Following his post-doctoral fellowship, Dr. Grande spent one month as a visiting Neurosurgeon with Professor Juha Hernesniemi in Helsinki, Finland.

Dr. Grande joined the University of Minnesota Department of Neurosurgery in 2011. His clinical interests are in the treatment of cerebral vascular diseases using either open vascular or endovascular techniques. He has specific interests in the treatment of complex aneurysms and Moya Moya disease. Additionally, Dr. Grande treats trigeminal neuralgia. Visit Dr. Grande's clinical web page.

Dr. Grande also directs the Earl Grande Stroke and Stem Cell Laboratory at the University of Minnesota. His research interest is focused on translating stem cell therapies for stroke from the bench to the bedside. Ongoing studies include exogenous cord blood stem cell transplantation for neuroprotection, reprogramming of reactive astrocytes to form neurons, and characterization of normal adult neural stem cells found in the brains of humans and other large animals.

Returning home to Minnesota, Dr. Grande is extremely committed and proud to treat Minnesota patients afflicted with neurological diseases.

“It has always been a dream of mine to be a neurosurgeon in Minnesota, in particular at the University of Minnesota. I was born and raised here, my entire family is here and there is nothing I enjoy more than interacting with Minnesota patients. When contemplating places to work, I only considered Minnesota; I just knew I could be a better neurosurgeon here. When facing neurosurgical diseases, I think there is something comforting in having a neurosurgeon with whom you have some connection.”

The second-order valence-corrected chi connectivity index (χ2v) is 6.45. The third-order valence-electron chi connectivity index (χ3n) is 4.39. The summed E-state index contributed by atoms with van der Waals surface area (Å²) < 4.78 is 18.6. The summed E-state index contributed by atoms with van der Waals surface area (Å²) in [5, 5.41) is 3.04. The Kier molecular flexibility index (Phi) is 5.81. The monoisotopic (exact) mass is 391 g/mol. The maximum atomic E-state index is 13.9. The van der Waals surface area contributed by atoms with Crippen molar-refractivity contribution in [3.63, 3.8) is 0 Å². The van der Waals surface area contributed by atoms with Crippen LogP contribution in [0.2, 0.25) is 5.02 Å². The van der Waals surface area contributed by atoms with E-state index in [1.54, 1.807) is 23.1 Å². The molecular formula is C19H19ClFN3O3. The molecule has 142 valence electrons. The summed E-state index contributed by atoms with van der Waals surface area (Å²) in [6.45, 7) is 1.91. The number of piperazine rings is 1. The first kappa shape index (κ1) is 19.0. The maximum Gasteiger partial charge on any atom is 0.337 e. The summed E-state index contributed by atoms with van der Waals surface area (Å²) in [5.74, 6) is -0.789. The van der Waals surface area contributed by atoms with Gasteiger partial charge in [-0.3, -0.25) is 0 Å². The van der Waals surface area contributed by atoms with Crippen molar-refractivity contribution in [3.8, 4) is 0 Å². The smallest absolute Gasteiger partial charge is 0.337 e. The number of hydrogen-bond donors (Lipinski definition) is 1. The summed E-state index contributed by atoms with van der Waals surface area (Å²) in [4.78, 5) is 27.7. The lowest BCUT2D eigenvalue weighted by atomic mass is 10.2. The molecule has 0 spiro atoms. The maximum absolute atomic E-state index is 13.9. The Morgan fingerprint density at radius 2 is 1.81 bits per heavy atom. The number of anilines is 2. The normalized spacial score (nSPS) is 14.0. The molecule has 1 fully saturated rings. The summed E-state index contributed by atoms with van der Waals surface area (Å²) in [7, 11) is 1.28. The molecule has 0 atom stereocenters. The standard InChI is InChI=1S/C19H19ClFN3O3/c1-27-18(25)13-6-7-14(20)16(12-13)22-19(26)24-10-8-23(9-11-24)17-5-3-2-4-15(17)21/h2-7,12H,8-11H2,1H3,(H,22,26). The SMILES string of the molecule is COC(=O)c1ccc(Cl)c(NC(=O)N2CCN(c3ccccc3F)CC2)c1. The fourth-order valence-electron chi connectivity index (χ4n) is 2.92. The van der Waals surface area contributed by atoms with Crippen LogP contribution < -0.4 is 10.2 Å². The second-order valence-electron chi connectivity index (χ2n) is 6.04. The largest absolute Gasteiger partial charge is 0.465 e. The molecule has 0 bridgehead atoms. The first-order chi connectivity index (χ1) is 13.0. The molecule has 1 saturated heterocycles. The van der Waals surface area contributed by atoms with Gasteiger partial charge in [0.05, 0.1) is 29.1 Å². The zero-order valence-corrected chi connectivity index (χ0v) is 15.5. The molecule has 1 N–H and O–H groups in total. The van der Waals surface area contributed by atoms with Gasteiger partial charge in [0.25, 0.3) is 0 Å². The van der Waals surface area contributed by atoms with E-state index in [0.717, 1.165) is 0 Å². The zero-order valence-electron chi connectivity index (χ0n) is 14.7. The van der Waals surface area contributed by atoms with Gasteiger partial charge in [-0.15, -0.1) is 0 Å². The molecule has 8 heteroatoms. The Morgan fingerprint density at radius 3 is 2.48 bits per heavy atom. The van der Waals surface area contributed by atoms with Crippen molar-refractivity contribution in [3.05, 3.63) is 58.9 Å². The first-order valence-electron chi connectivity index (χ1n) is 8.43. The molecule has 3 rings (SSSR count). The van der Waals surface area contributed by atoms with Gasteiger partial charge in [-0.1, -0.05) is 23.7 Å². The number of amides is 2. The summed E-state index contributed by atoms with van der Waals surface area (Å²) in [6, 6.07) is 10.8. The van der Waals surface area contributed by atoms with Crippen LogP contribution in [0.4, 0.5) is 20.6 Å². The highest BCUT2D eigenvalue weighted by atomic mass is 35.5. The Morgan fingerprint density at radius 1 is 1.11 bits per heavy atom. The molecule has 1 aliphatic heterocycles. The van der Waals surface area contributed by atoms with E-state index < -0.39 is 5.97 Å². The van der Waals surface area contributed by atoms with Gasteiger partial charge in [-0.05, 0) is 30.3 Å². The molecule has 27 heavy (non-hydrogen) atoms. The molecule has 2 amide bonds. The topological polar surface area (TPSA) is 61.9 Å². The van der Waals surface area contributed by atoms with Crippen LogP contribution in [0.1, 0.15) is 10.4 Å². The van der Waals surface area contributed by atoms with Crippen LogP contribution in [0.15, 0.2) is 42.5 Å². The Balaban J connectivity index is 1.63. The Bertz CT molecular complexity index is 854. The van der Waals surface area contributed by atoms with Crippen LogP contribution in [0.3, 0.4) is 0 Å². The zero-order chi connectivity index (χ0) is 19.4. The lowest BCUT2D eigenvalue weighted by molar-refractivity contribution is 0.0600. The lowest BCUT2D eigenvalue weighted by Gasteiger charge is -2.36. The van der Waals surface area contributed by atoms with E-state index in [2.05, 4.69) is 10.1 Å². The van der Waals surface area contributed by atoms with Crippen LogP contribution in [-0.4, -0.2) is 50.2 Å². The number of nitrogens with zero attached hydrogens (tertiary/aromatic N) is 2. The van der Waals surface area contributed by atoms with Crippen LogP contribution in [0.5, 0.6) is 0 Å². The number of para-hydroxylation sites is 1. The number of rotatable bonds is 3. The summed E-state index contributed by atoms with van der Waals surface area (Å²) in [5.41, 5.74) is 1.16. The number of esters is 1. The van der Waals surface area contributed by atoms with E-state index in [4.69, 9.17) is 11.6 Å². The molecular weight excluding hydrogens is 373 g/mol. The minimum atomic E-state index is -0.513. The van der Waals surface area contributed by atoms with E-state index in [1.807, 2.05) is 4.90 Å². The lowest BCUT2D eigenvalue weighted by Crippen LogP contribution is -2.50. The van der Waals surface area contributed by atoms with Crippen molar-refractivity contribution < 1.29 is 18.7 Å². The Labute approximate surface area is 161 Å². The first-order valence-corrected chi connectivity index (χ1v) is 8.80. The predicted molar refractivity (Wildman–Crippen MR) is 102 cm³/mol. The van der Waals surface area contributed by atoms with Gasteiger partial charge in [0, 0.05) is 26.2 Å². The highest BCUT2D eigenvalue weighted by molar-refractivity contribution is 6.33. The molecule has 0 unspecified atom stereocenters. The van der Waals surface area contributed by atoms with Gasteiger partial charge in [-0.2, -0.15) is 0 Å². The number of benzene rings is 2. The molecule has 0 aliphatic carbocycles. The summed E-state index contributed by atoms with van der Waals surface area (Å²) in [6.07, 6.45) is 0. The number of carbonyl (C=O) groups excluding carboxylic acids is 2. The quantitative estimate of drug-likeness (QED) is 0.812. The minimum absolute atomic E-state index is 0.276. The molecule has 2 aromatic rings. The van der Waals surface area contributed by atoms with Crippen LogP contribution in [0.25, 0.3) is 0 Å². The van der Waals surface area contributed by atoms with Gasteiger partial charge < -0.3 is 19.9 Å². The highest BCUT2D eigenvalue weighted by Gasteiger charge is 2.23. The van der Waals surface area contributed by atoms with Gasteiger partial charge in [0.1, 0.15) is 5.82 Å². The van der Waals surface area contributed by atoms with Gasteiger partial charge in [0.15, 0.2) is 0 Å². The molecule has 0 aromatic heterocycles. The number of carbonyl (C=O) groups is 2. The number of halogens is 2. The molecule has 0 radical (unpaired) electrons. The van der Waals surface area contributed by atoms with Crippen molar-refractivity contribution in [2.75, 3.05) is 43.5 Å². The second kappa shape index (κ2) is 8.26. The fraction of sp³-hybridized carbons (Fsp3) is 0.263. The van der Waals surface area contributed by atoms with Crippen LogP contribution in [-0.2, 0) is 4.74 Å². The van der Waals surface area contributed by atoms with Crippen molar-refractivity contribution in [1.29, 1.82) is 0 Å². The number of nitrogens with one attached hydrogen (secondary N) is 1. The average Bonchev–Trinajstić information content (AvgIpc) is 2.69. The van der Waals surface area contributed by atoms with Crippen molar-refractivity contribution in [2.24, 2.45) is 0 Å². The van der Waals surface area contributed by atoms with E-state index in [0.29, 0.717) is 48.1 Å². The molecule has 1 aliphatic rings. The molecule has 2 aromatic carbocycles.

Philosophy of Care:

My philosophy is to care for others as I would my mother, father, wife or child. I ask my patients to call me “Andy” because it's important to be on a first name basis with those who entrust their lives with me. While neurosurgery is a world of unpredictable fates, I am committed to each patient to do my absolute best all the time.

Awards & Recognition

  • Champions of Care Award Recipient, Fairview Foundation, 2012
  • William P. Van Wagenen Award, American Association of Neurosurgeons, 2010
  • Ellen and Stewart B. Dunskar ,MD Award for Clinical Research, University of Cincinnati, 2009
    The University Hospital Health Alliance Doctor’s Day Award, University of Cincinnati, 2006

Professional Associations

  • Young Neurosurgeon’s Committee (American Association of Neurological Surgeons)
  • Congress of Neurological Surgeons
  • American Stroke Association
  • TNA/The Facial Pain Association
  • Minnesota Neurosurgical Society
  • Delegate to the Council of State Neurosurgical Societies
  • Frank H. Mayfield Society

Research

Research Summary/Interests

Research Interests

Dr. Grande also co-directs the Vel, Earl Grande, V. Richard Zarling Stroke, Stem Cell and Neuroimaging Laboratory at the University of Minnesota. His research interest is focused on the translation of stem cell therapies for stroke from the "bench to the bedside." Ongoing studies include exogenous cord blood stem cell transplantation for neuroprotection, reprogramming of reactive astrocytes to form neurons, and characterization of normal adult neural stem cells found in the brains of humans and other large animals.

Research Projects